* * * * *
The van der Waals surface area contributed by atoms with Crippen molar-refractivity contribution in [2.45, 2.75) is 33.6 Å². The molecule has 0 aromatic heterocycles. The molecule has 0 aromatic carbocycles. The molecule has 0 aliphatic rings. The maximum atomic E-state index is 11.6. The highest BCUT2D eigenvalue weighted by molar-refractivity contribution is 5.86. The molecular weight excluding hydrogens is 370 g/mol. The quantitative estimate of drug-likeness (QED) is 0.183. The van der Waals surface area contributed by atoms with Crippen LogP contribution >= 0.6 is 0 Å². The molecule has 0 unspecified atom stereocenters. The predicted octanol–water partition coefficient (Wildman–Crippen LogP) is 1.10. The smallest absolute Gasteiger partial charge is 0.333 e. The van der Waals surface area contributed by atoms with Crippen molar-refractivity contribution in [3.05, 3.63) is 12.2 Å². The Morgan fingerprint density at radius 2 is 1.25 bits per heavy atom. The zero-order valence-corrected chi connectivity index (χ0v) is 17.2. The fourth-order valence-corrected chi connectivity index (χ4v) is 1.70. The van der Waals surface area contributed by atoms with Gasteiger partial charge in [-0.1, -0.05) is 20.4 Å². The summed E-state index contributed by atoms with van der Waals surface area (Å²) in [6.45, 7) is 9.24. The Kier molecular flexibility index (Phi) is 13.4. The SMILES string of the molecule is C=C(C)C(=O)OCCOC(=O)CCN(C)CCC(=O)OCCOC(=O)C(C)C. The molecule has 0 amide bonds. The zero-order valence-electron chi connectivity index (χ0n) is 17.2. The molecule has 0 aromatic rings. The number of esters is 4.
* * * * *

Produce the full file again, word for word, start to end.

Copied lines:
The van der Waals surface area contributed by atoms with Crippen molar-refractivity contribution in [2.45, 2.75) is 33.6 Å². The molecule has 0 aromatic heterocycles. The molecule has 0 aromatic carbocycles. The molecule has 0 aliphatic rings. The maximum atomic E-state index is 11.6. The highest BCUT2D eigenvalue weighted by molar-refractivity contribution is 5.86. The molecular weight excluding hydrogens is 370 g/mol. The quantitative estimate of drug-likeness (QED) is 0.183. The van der Waals surface area contributed by atoms with Crippen LogP contribution >= 0.6 is 0 Å². The molecule has 0 unspecified atom stereocenters. The predicted octanol–water partition coefficient (Wildman–Crippen LogP) is 1.10. The smallest absolute Gasteiger partial charge is 0.333 e. The van der Waals surface area contributed by atoms with Crippen molar-refractivity contribution in [3.05, 3.63) is 12.2 Å². The Morgan fingerprint density at radius 2 is 1.25 bits per heavy atom. The zero-order valence-corrected chi connectivity index (χ0v) is 17.2. The fourth-order valence-corrected chi connectivity index (χ4v) is 1.70. The van der Waals surface area contributed by atoms with Gasteiger partial charge in [-0.1, -0.05) is 20.4 Å². The summed E-state index contributed by atoms with van der Waals surface area (Å²) in [6.45, 7) is 9.24. The Kier molecular flexibility index (Phi) is 13.4. The SMILES string of the molecule is C=C(C)C(=O)OCCOC(=O)CCN(C)CCC(=O)OCCOC(=O)C(C)C. The molecule has 0 amide bonds. The zero-order valence-electron chi connectivity index (χ0n) is 17.2. The molecule has 0 aromatic rings. The number of esters is 4.